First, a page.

Every two years I hear the same joke while I’m waiting in line at my polling place. Someone stepping out of the booth grabs a sticker on their way out the door, and the worker manning the table laughs, “That’s why we do it, right?” Maybe.
I voted because it’s easy.
And it’s not enough. As surely as the joke, it happens every two years that I walk away from the polls feeling a day late and a dollar short – a feeling reinforced when the results are tallied and I see that my neighbors and I feel quite differently, often by a wide margin.
What are we to do? One course of action that strikes me as especially productive is to work to make voting as easy for others as it is for me. While Kentuckians were passing Marsy’s Law, Floridians were voting a ballot initiative to restore voting rights to a million people stripped of those rights after a felony conviction. With its passage, only two states remain holdouts on the issue of restoring voting rights: Iowa, and (surprise, surprise) Kentucky. In our state alone, 300,000 have lost the right to vote, and the current leadership are intent on keeping it that way (Bevin overturned an executive order from outgoing Governor Beshear that would have restored voting rights; as it is, voting rights in Kentucky are only ever restored on a case-by-case basis, and Bevin hasn’t been generous with those, either.)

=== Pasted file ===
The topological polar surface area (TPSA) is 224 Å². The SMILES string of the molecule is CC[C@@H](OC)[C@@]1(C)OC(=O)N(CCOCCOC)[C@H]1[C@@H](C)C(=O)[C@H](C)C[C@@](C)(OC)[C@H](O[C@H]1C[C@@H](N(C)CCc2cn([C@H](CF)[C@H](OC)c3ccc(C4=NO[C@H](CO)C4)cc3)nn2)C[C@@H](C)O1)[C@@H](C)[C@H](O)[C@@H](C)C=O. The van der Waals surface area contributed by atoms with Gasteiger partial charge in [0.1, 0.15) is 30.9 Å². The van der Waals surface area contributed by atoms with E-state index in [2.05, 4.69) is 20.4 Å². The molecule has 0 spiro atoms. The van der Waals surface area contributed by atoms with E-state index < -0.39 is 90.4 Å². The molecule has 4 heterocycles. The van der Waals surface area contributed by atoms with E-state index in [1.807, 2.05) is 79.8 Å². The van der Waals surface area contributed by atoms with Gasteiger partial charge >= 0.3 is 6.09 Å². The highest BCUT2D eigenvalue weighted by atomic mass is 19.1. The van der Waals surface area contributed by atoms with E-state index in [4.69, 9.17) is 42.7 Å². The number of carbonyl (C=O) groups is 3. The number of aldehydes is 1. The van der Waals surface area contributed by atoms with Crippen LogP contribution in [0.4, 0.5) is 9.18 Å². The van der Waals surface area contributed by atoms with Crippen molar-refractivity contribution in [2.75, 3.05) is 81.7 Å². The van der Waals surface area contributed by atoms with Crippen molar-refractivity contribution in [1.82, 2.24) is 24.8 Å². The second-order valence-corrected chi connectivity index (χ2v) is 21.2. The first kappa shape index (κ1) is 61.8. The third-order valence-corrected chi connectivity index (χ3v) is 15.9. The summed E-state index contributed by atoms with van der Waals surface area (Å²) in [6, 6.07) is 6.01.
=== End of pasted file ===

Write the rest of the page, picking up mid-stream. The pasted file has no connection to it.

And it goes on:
For those interested in learning more about this issue, or taking action, Kentuckians for the Commonwealth is a good place to start.
Is there enough political will in this state to get voting rights on the ballot in 2020?
When you have the chance, if you have the chance, vote. When you have the chance, if you have the chance, do a little more too.
The decision to exercise my right to vote was a difficult one. There have been very few candidates that inspire me. Naturally, I retreat until